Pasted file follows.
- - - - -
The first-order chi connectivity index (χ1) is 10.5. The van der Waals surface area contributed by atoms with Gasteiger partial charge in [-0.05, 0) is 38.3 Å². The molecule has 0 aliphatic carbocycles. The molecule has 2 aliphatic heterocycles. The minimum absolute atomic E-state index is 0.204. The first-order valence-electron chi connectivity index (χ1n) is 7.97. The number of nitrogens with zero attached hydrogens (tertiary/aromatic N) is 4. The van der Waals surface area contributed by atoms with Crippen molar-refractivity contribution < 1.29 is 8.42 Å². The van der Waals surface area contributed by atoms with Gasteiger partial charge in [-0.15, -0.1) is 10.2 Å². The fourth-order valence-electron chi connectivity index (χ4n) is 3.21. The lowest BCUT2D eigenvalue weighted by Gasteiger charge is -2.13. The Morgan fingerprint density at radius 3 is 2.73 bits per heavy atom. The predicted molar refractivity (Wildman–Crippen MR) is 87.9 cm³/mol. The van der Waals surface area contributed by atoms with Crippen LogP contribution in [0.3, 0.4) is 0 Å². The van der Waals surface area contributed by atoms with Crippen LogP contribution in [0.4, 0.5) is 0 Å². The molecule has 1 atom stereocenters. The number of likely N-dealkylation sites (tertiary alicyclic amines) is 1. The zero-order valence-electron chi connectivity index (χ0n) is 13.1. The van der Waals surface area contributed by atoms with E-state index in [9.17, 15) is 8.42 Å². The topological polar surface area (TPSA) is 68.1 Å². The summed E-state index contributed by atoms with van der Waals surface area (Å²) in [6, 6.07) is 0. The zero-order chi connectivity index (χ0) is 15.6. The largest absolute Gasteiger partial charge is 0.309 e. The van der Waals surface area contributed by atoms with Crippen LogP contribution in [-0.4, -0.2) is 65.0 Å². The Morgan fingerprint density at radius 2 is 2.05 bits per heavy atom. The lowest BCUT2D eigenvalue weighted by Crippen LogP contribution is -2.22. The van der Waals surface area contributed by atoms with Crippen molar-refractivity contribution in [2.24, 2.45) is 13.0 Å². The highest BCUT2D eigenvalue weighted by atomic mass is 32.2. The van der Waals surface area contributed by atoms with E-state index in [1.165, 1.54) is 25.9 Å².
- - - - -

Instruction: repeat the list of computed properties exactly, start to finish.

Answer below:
The first-order chi connectivity index (χ1) is 10.5. The van der Waals surface area contributed by atoms with Gasteiger partial charge in [-0.05, 0) is 38.3 Å². The molecule has 0 aliphatic carbocycles. The molecule has 2 aliphatic heterocycles. The minimum absolute atomic E-state index is 0.204. The first-order valence-electron chi connectivity index (χ1n) is 7.97. The number of nitrogens with zero attached hydrogens (tertiary/aromatic N) is 4. The van der Waals surface area contributed by atoms with Crippen molar-refractivity contribution < 1.29 is 8.42 Å². The van der Waals surface area contributed by atoms with Gasteiger partial charge in [-0.15, -0.1) is 10.2 Å². The fourth-order valence-electron chi connectivity index (χ4n) is 3.21. The lowest BCUT2D eigenvalue weighted by Gasteiger charge is -2.13. The Morgan fingerprint density at radius 3 is 2.73 bits per heavy atom. The predicted molar refractivity (Wildman–Crippen MR) is 87.9 cm³/mol. The van der Waals surface area contributed by atoms with Crippen LogP contribution in [0.3, 0.4) is 0 Å². The van der Waals surface area contributed by atoms with Crippen LogP contribution in [0.4, 0.5) is 0 Å². The molecule has 1 atom stereocenters. The number of likely N-dealkylation sites (tertiary alicyclic amines) is 1. The zero-order valence-electron chi connectivity index (χ0n) is 13.1. The van der Waals surface area contributed by atoms with E-state index in [9.17, 15) is 8.42 Å². The topological polar surface area (TPSA) is 68.1 Å². The summed E-state index contributed by atoms with van der Waals surface area (Å²) in [6, 6.07) is 0. The zero-order chi connectivity index (χ0) is 15.6. The largest absolute Gasteiger partial charge is 0.309 e. The van der Waals surface area contributed by atoms with Crippen LogP contribution in [-0.4, -0.2) is 65.0 Å². The Morgan fingerprint density at radius 2 is 2.05 bits per heavy atom. The lowest BCUT2D eigenvalue weighted by Crippen LogP contribution is -2.22. The van der Waals surface area contributed by atoms with Crippen molar-refractivity contribution in [2.24, 2.45) is 13.0 Å². The highest BCUT2D eigenvalue weighted by atomic mass is 32.2. The van der Waals surface area contributed by atoms with E-state index in [1.165, 1.54) is 25.9 Å².